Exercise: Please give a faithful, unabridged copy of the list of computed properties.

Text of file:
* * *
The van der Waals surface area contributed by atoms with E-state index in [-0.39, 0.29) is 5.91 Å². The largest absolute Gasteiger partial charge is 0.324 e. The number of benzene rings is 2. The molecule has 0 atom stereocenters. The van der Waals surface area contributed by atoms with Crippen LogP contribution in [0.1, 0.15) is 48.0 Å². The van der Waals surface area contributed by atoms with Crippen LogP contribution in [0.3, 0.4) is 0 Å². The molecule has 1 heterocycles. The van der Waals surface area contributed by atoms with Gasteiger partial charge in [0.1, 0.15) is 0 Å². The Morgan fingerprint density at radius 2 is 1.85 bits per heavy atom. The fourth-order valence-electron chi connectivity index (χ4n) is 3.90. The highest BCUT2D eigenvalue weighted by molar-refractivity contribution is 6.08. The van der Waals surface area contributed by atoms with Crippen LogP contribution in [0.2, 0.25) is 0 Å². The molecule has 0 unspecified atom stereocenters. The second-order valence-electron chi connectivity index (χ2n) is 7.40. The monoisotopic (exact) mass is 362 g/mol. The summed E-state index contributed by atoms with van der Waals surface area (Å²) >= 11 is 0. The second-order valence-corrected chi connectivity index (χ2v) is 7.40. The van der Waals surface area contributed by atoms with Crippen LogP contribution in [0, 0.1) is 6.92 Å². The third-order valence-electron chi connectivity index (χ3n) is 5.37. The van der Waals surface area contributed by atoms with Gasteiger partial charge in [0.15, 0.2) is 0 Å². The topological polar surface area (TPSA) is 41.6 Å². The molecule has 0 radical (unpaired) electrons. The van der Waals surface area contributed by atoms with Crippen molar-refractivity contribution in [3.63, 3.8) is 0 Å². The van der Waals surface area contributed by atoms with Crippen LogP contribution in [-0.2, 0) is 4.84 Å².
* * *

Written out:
The van der Waals surface area contributed by atoms with E-state index in [-0.39, 0.29) is 5.91 Å². The largest absolute Gasteiger partial charge is 0.324 e. The number of benzene rings is 2. The molecule has 0 atom stereocenters. The van der Waals surface area contributed by atoms with Crippen LogP contribution in [0.1, 0.15) is 48.0 Å². The van der Waals surface area contributed by atoms with Crippen LogP contribution in [0.3, 0.4) is 0 Å². The molecule has 1 heterocycles. The van der Waals surface area contributed by atoms with Gasteiger partial charge in [0.1, 0.15) is 0 Å². The Morgan fingerprint density at radius 2 is 1.85 bits per heavy atom. The fourth-order valence-electron chi connectivity index (χ4n) is 3.90. The highest BCUT2D eigenvalue weighted by molar-refractivity contribution is 6.08. The van der Waals surface area contributed by atoms with Crippen LogP contribution in [0.2, 0.25) is 0 Å². The molecule has 0 unspecified atom stereocenters. The second-order valence-electron chi connectivity index (χ2n) is 7.40. The monoisotopic (exact) mass is 362 g/mol. The summed E-state index contributed by atoms with van der Waals surface area (Å²) >= 11 is 0. The second-order valence-corrected chi connectivity index (χ2v) is 7.40. The van der Waals surface area contributed by atoms with Crippen LogP contribution in [0, 0.1) is 6.92 Å². The third-order valence-electron chi connectivity index (χ3n) is 5.37. The van der Waals surface area contributed by atoms with Gasteiger partial charge in [0.15, 0.2) is 0 Å². The topological polar surface area (TPSA) is 41.6 Å². The molecule has 0 radical (unpaired) electrons. The van der Waals surface area contributed by atoms with Crippen molar-refractivity contribution in [3.63, 3.8) is 0 Å². The van der Waals surface area contributed by atoms with Crippen LogP contribution in [-0.2, 0) is 4.84 Å².